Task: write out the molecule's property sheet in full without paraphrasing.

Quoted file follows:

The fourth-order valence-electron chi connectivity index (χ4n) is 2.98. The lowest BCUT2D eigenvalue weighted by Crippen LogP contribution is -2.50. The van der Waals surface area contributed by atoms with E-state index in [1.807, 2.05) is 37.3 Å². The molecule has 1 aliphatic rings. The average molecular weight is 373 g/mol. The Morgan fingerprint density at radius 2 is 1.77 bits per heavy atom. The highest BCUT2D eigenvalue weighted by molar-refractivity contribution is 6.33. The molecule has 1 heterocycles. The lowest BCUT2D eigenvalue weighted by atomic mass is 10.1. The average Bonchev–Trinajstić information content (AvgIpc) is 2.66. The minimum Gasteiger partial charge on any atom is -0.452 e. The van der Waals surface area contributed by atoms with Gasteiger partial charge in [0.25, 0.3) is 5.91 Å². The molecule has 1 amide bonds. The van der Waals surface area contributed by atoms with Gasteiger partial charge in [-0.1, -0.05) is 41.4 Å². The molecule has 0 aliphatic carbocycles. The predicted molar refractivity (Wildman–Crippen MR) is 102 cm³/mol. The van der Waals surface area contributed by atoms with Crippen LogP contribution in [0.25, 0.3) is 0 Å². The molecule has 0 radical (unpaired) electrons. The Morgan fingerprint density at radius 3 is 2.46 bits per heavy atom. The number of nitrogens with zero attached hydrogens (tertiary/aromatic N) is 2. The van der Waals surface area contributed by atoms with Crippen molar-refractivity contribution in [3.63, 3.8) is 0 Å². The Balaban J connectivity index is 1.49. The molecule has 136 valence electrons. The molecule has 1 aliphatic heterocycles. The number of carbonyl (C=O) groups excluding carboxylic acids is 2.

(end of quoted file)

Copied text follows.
The fourth-order valence-electron chi connectivity index (χ4n) is 2.98. The lowest BCUT2D eigenvalue weighted by Crippen LogP contribution is -2.50. The van der Waals surface area contributed by atoms with E-state index in [1.807, 2.05) is 37.3 Å². The molecule has 1 aliphatic rings. The average molecular weight is 373 g/mol. The Morgan fingerprint density at radius 2 is 1.77 bits per heavy atom. The highest BCUT2D eigenvalue weighted by molar-refractivity contribution is 6.33. The molecule has 1 heterocycles. The lowest BCUT2D eigenvalue weighted by atomic mass is 10.1. The average Bonchev–Trinajstić information content (AvgIpc) is 2.66. The minimum Gasteiger partial charge on any atom is -0.452 e. The van der Waals surface area contributed by atoms with Gasteiger partial charge in [0.25, 0.3) is 5.91 Å². The molecule has 1 amide bonds. The van der Waals surface area contributed by atoms with Gasteiger partial charge in [-0.1, -0.05) is 41.4 Å². The molecule has 0 aliphatic carbocycles. The predicted molar refractivity (Wildman–Crippen MR) is 102 cm³/mol. The van der Waals surface area contributed by atoms with Crippen LogP contribution in [0.25, 0.3) is 0 Å². The molecule has 0 radical (unpaired) electrons. The Morgan fingerprint density at radius 3 is 2.46 bits per heavy atom. The number of nitrogens with zero attached hydrogens (tertiary/aromatic N) is 2. The van der Waals surface area contributed by atoms with Crippen molar-refractivity contribution in [3.63, 3.8) is 0 Å². The Balaban J connectivity index is 1.49. The molecule has 136 valence electrons. The molecule has 1 aliphatic heterocycles. The number of carbonyl (C=O) groups excluding carboxylic acids is 2.